How one piece of duct tape can give your backswing a power boost

As they say, duct tape fixes everything — even your golf swing. And the best part of this swing tip is that nobody can accuse it of being a Band-Aid solution.

Alright, enough of the bad jokes, because this actually is a handy (handyman, even) swing tip I came across the other day via our friends and partners at GOLFTEC. It’ll help your backswing, (and before we get going, you can follow the link right here to book your own swing evaluation, clubfitting and/or tune-up before the season swings into primetime.)

Let’s get to the tip. The problem is that lots of higher-handicappers tend to make a backswing like you see below. They sway off the ball — two inches more, according to GOLFTEC’s SwingTru study, — and pair that move with about seven degrees less of shoulder tilt. Both those swing killers combine for an open clubface and more often than not, consistency issues.

Which is where the piece of tape comes in. Pull a piece about two feet long and attach it from the center of your chest to your lead thigh (for right-handed golfers, that means their left thigh). Once you do that, your goal is to make your backswing and separate the tape from yourself so it’s no longer attached at the top of your backswing. This’ll improve your backswing in two ways.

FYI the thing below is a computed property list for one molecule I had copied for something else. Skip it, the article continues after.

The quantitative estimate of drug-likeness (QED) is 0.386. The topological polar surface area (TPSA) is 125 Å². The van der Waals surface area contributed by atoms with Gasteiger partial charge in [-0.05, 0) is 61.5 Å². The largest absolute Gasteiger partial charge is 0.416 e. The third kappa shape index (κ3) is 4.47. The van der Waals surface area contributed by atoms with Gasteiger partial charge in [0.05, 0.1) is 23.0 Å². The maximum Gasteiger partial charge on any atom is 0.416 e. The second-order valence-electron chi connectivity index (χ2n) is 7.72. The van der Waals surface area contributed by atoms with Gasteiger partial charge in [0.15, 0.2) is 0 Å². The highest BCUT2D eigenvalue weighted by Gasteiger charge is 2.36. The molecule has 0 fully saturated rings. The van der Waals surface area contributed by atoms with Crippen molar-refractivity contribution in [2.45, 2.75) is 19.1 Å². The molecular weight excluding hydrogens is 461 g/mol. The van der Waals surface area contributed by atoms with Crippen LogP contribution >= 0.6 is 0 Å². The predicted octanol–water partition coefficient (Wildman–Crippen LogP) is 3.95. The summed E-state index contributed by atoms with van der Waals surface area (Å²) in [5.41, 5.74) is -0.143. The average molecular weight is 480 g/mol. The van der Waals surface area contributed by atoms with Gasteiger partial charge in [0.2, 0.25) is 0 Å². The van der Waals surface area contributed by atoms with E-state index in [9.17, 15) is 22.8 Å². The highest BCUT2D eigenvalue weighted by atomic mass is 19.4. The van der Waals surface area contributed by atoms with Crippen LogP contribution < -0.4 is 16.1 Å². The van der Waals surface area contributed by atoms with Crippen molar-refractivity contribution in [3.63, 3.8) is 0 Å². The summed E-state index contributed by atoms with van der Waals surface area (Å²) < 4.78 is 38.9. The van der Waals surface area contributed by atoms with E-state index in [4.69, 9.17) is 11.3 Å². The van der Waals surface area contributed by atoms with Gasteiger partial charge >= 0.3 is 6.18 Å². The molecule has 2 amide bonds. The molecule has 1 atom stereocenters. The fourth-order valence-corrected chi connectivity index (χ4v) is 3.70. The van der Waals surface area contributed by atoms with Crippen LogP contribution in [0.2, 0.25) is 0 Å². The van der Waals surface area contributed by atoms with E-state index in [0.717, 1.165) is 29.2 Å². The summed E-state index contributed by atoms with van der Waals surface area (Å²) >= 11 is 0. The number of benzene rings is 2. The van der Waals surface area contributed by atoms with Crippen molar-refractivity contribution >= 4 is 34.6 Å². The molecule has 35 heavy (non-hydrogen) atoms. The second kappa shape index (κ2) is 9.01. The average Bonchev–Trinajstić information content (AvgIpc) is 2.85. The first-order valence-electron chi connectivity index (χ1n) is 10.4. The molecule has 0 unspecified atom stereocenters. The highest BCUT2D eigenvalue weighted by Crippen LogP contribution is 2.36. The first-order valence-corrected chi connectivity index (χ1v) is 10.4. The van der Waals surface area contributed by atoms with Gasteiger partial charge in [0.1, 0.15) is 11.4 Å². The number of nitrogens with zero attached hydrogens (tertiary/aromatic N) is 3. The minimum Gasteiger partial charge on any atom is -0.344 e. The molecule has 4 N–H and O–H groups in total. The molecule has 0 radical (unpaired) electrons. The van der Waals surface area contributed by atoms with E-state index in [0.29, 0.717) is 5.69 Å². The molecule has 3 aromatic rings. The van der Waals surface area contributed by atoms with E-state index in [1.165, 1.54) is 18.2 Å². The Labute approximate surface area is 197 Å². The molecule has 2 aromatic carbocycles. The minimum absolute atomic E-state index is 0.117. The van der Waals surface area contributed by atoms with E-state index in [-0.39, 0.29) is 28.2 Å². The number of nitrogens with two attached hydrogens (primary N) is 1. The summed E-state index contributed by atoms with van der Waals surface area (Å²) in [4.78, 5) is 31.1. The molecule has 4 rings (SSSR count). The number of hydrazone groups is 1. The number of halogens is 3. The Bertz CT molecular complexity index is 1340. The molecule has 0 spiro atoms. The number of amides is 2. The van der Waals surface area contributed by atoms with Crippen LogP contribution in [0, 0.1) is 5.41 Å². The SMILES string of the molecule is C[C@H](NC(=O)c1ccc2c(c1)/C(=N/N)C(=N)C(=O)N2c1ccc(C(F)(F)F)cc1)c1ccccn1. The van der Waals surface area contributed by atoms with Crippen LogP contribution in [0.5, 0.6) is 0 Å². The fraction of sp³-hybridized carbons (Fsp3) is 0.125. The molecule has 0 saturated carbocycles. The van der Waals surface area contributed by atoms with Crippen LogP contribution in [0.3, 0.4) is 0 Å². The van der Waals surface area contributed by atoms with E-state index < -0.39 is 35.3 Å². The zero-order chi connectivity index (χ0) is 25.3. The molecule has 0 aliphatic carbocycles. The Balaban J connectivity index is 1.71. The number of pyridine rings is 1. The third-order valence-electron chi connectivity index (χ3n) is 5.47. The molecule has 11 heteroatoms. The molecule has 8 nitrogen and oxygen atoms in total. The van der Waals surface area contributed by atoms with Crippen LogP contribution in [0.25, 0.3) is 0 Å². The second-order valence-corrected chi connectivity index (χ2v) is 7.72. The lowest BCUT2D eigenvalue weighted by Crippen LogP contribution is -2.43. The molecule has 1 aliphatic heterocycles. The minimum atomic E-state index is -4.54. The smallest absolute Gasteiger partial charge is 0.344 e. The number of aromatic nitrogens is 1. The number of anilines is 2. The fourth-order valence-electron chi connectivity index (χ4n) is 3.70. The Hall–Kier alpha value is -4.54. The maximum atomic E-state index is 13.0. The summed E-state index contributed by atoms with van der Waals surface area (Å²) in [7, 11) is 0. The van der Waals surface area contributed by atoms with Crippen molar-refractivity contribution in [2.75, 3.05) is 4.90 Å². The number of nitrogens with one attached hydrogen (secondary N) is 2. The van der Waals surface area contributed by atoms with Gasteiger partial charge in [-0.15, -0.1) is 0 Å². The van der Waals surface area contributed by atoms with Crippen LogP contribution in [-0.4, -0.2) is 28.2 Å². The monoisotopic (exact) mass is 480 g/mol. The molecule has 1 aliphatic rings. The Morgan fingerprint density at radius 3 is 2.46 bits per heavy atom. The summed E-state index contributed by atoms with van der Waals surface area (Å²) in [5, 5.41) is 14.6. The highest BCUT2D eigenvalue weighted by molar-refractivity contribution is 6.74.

1. It’ll prevent you from swaying by putting your spine into flexion at the top of the backswing.
  2. It’ll increase the length of your arm swing, which will result in more clubhead speed.

And all with a piece of tape! You can check out the full video below, and book your own trip to a GOLFTEC right here.

Luke Kerr-Dineen Contributor

Luke Kerr-Dineen is the Game Improvement Editor at GOLF Magazine and In his role he oversees the brand’s game improvement content spanning instruction, equipment, health and fitness, across all of GOLF’s multimedia platforms.

An alumni of the International Junior Golf Academy and the University of South Carolina–Beaufort golf team, where he helped them to No. 1 in the national NAIA rankings, Luke moved to New York in 2012 to pursue his Masters degree in Journalism from Columbia University. His work has also appeared in USA Today, Golf Digest, Newsweek and The Daily Beast.